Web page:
NEOLINE’s First Sail-Powered Cargo Ship Moves to Construction
France-based NEOLINE’s plan to construct a modern sailing cargo ship is becoming a reality with construction commencing on the first vessel at the RMK Marine shipyard in Turkey.
The 136-meter-long roll/on-roll/off vessel, to be named Neoliner, will feature two folding “Solidsail Rig System” carbon fiber masts and 3,000 square meters of sail area. The vessel is planned for delivery in 2025.
Neoline was established in 2015 with the intention of the becoming the world’s first shipowner specializing in modern Ro-Ro cargo ships that use wind power and sails as their main form of propulsion. The company has been planning to develop two ships to operate between Saint-Nazaire, France, and Saint-Pierre-et-Miquelon in Newfoundland, Baltimore, Maryland, and Halifax, Nova Scotia. The company lists Renault Group, Beneteau Group, Manitou Group, Michelin, Jas Hennessy & Co, Clarins, Longchamp or Rémy Cointreau as being among its first customers.
NEOLINE Armateur was launched in 2021 to as the shipowning company that will operate the vessels.
Construction of the first vessel at RMK Marine comes after earlier efforts failed to materialize. NEOLINE previously signed a Letter of Intent (LOI) for the first ship with shipbuilder Neopolia Mobility based in Loire, France.
The Solidsail Rig System is designed and manufactured by Chantiers De l’Atlantique shipyard in France. The 2 carbon fiber masts will each be 76 meters high with 3,000 m2 of rigid sails—a smaller but more effective version of the 4,200 m2 sails originally planned.
Neoliner will feature a 6300 ton cargo carrying capacity, equivalent to 321 cars, 265 container of 20′ or 125 containers of 40′.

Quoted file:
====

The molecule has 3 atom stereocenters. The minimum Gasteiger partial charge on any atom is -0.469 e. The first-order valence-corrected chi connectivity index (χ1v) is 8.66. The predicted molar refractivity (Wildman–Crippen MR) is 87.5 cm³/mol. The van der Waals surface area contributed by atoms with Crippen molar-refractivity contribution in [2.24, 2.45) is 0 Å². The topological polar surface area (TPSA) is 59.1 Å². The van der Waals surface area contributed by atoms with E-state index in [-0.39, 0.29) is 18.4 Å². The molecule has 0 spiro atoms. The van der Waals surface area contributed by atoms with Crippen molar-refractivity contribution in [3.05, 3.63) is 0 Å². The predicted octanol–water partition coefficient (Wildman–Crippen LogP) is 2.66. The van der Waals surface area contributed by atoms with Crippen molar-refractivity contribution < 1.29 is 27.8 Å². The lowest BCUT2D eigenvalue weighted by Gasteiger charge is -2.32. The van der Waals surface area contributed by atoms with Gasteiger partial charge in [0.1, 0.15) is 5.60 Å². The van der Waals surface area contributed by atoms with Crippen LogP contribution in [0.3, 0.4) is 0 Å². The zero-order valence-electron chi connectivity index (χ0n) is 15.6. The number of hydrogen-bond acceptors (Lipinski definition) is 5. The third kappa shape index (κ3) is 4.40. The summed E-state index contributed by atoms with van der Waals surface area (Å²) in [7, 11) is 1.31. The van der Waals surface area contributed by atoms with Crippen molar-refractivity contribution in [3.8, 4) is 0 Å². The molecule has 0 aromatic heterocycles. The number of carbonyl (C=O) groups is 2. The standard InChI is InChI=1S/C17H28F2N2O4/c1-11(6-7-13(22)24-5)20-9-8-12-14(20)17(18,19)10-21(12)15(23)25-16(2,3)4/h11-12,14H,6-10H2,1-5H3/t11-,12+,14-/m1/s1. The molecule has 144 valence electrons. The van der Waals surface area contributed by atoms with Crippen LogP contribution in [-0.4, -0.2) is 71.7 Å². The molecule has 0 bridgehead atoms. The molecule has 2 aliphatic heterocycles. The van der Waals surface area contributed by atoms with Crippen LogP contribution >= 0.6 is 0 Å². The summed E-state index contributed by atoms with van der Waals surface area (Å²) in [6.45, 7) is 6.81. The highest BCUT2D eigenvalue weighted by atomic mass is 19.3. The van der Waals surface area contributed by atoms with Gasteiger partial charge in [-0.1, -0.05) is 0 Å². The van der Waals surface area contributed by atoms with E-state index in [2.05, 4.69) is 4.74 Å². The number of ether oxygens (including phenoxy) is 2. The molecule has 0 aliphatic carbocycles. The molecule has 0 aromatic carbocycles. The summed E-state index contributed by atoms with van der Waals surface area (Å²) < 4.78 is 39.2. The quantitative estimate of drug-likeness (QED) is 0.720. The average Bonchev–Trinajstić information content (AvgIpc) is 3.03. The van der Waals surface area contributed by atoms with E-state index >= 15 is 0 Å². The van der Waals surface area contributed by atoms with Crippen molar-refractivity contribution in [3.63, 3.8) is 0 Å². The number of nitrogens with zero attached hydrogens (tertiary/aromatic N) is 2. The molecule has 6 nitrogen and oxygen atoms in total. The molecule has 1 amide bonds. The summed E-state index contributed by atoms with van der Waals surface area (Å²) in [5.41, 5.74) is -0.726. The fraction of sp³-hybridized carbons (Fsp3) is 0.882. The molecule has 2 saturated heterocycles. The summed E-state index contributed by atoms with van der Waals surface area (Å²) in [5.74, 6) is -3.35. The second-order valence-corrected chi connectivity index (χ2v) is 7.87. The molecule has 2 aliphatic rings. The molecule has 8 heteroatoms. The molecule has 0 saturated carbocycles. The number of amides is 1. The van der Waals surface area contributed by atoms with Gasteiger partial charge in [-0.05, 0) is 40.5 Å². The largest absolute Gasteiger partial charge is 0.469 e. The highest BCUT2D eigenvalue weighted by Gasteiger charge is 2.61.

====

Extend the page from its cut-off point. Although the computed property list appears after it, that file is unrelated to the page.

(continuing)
Construction of the first vessel comes after NEOLINE hit its financing goal of raising 60 million euros from public and private partners. French shipping giant CMA CGM was among the investors.
“The CMA CGM Group, which aims to achieve Net Zero Carbon by 2050, has been fully involved for many years in developing projects and prototypes to accelerate the decarbonization of the maritime sector. Given the importance of the challenges, we are convinced of the need to explore all options,” said Emilie Espanet, Head of the CMA CGM Fund for Energies. “Several technologies will have to coexist to build the decarbonized propulsion solutions of tomorrow.
“This is why the CMA CGM Group, thanks to its €1.5 billion Fund for Energies, wanted to become a partner of NEOLINE, whose RORO sailing transport project seems to us to be extremely promising.”
D-ICE Engineering will provide the advanced routing, navigation, piloting and monitoring systems for the wind propulsion system.
“Together, we have succeeded in carrying out a project which, in many respects, could initially seem utopian. But, in a context that daily reminds us that the fight against climate change is the challenge of this century, wind propulsion for commercial ships is becoming more and more of a pragmatic solution to an increasingly complex energy issue,” said Neoline Armateurs CEO Jean Zanuttini. “Wind is certainly intermittent, but it is more predictable than the prices and availability of many other energies. This is an unprecedented opportunity to do our part in the energy transition and to pick up the thread of history of maritime transport under sail.”